Behind the Big House Project

Delve behind the hoop-skirts and mint juleps to the hard life behind the big house.

The south has a rich and varied history. The storybook life seen on the silver screen is often just one side of our past. Behind the grand mansions, beyond the freshly pressed linens, laid small and intimate slave dwellings where work, toil, and history also happened.

Many historic figures began their lives in these small dwellings such as Civil Rights icon and journalist Ida B. Wells-Barnett who was born in Holly Springs a slave and freed four years later. She strove to give rights to women as well as end lynching and was eventually driven from the south to Chicago. During the Holly Springs Pilgrimage of Homes, April 7th-12th, visitors will learn much more about this human rights pioneer as well as our unique past in the Behind the Big House Tour.

In addition to touring five of the towns historic mansions included on this year’s Pilgrimage, guests will be allowed a rare look into the lives of Holly Springs’ slave population during the “Behind the Big House Tour.” Another side of antebellum life will be seen through these surviving structures with a historic interpretation by Joseph McGill, with the Slave Dwelling Project, formally a field agent with the National Trust for Historic Preservation.

Thanks to grant assistance from the Mississippi Humanities Council and Mississippi Development Authority/Tourism Division and sponsored by Preserve Marshall County & Holly Springs, Inc.: McGill will spend a few nights in Holly Springs’ slave cabins and then bring their story to life during the weekend long event.  “For so long folks have been visiting the plantation and going into the big house, and without those structures, the big house could not have existed,” says McGill.

New to the Tour:

Archaeological Digging
Dr. Carolyn Friewald, Professor of Anthropology & Archaeology at the Universality of Mississippi will conduct field studies of the domestic lives of slaves during the tour; particularly around the food preparation areas. The excavation will take place on the grounds of the Hugh Craft house to study the domestic lives and eating habits of the Craft family’s slaves and by association, the Crafts themselves.
Culinary Interpretations
Michael Twitty, culinary historian and interpreter studies antebellum cooking methods and ingredients in a given historical context to recreate the blending of African cooking traditions and what was native to the land. Twitty will discuss the cooks of antebellum kitchens; and enslaved people’s cabins for their unique role in giving the South her mother cuisine. Twitty will conduct food demonstrations throughout the tour.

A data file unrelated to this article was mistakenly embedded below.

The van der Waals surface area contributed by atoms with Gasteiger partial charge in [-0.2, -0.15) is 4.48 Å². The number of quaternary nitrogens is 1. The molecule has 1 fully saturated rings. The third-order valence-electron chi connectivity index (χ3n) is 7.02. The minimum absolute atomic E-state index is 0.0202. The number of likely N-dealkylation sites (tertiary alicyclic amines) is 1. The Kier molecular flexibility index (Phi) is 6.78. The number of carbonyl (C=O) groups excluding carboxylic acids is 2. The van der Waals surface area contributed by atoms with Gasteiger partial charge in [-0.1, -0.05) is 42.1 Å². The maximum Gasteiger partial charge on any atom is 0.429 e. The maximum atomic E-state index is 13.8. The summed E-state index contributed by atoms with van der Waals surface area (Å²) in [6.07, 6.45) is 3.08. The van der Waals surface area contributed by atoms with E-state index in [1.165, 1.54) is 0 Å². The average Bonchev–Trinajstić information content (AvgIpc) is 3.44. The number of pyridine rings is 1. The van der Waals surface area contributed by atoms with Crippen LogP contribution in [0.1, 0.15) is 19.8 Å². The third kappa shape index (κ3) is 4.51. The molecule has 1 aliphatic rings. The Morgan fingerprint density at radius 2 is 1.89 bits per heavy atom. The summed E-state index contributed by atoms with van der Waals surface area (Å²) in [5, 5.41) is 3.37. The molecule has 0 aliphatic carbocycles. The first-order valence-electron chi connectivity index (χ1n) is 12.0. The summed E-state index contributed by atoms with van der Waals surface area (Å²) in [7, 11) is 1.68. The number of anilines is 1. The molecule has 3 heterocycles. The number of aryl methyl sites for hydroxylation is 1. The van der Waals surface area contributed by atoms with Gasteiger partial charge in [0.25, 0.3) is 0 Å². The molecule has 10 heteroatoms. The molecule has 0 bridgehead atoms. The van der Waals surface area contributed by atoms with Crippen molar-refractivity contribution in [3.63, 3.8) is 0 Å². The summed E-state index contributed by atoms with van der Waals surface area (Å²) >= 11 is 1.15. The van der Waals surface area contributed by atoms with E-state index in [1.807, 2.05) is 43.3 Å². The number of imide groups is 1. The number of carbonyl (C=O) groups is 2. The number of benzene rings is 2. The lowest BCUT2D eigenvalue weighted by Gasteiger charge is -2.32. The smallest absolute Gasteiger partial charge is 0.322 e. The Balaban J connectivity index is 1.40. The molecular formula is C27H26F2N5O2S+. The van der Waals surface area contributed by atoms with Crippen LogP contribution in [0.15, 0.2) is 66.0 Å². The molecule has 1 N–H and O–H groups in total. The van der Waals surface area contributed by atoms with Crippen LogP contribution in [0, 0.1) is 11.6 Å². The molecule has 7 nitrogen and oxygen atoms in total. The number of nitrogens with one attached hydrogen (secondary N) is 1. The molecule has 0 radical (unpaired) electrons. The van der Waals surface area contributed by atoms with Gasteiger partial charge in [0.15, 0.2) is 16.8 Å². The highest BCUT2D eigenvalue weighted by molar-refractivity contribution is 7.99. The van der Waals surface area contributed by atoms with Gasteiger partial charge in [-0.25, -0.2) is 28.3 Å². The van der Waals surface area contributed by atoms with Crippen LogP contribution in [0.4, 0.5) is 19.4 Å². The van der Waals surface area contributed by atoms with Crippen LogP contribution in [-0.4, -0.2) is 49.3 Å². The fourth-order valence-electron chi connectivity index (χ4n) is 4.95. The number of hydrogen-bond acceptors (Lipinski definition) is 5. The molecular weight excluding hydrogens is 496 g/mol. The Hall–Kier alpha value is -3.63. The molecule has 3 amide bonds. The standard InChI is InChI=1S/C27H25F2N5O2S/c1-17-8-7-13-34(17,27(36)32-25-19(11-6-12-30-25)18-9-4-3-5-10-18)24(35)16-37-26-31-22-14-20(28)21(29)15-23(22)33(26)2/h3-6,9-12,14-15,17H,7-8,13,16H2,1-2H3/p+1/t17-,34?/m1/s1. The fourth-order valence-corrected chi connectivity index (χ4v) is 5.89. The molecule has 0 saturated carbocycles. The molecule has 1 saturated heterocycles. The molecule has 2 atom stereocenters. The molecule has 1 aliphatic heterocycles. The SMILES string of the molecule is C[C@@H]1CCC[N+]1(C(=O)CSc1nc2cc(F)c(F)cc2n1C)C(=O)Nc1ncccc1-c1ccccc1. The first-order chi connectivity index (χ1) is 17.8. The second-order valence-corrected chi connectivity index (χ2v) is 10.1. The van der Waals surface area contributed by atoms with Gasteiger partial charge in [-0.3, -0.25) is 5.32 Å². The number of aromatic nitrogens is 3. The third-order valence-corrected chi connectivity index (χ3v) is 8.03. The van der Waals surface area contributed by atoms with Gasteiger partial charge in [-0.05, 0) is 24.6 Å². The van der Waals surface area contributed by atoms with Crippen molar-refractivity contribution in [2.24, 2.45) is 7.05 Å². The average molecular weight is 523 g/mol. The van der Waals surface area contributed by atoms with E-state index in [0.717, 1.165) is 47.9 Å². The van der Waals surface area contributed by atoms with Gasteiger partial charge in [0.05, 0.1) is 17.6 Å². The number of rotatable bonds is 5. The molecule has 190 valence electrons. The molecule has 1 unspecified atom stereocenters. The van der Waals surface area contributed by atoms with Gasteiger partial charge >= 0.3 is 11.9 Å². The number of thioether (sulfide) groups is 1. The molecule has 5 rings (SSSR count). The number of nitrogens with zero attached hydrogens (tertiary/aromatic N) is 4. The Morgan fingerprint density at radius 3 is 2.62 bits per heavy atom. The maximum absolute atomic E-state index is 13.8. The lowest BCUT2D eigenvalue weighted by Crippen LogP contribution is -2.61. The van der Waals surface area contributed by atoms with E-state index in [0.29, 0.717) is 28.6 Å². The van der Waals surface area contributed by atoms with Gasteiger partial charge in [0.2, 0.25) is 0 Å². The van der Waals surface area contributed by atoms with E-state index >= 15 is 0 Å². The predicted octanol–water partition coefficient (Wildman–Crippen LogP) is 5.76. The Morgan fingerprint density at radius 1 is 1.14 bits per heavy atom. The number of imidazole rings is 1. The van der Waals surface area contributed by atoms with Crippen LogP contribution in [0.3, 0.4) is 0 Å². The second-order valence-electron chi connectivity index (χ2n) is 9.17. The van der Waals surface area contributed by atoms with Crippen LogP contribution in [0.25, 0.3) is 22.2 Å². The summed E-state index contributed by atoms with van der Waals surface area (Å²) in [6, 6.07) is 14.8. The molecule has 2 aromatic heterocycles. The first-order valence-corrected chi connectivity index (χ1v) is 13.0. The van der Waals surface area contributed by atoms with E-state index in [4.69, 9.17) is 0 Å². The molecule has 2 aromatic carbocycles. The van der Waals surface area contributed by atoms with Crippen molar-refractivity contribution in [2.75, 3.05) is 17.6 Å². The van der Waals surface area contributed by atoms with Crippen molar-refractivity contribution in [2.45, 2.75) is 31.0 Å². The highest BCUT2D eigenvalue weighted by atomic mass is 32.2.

2015 Tour: 

*All quarters will be available to tour unmanned during the entire Pilgrimage but see schedule below to meet Joe. For more information on Joe’s project go to www.preservationnation.org.

Wednesday, April 08th:

  • 9:00 AM – 4:00 PM – Craft House: Set up for Michael Twitty & excavation squares; All day: School groups at the Magnolias (orientation); Burton Place (Joseph McGill); Craft House (Michael Twitty)
  • 12:00 PM – Lunch break
  • 7:00 PM – Michael Twitty presents at Southern Foodways Alliance at Center for Southern Studies in Oxford.

Thursday, April 09th:

  • 9:00 AM – 4:00 PM – All day: School groups orientation at Magnolias: Burton Place (Joseph McGill); Craft House (Michael Twitty)
  • 12:00 PM – Lunch break

Friday, April 10th:

  • 9:00 AM – 4:00 PM– All day: School groups orientation at Magnolias orientation; Burton Place (Joseph Mc Gill); Craft House (Michael Twitty)
  • 12:00 PM – Lunch break

Saturday, April 11th:

  • 10:00 AM– 12:30 PM- Joseph McGill at Magnolias; Michael at Craft House
  • 12:00 PM – Lunch Break
  • 1:00 – 2:15 PM – Michael presents @ Ida B. Wells-Barnett Museum
  • 1:00 – 2:15 PM – Joseph at Craft House
  • 2:30 – 4:00 PM – Joseph McGill at Magnolias & Michael Twitty at Hugh Craft House

Sunday, 12th April:

  • PMCHS Volunteers staff at the three tour sites of the program

Sponsored by Preserve Marshall County & Holly Springs, Inc., the Mississippi Humanities Council and Mississippi Development Authority/Tourism Division.

We hope to continue this project and begin open conversations about this shared history little hear about. If you wish to help, please email us at info@preservemarshallcounty.org.

*Historic photos courtesy of The Collection of Chesley Thorne Smith.

2 comments on “Behind the Big House Project
  1. Sylvia Teasley says:

    Where do you sign up, or buy tickets for the Behind the Big House tour? I see it mentioned on several websites, but no further schedule or info is given. Thank you.

  2. admin says:

    The Behind the Big House Tour is free thanks to a grant from the Mississippi Humanities Council. We hope to see you there!

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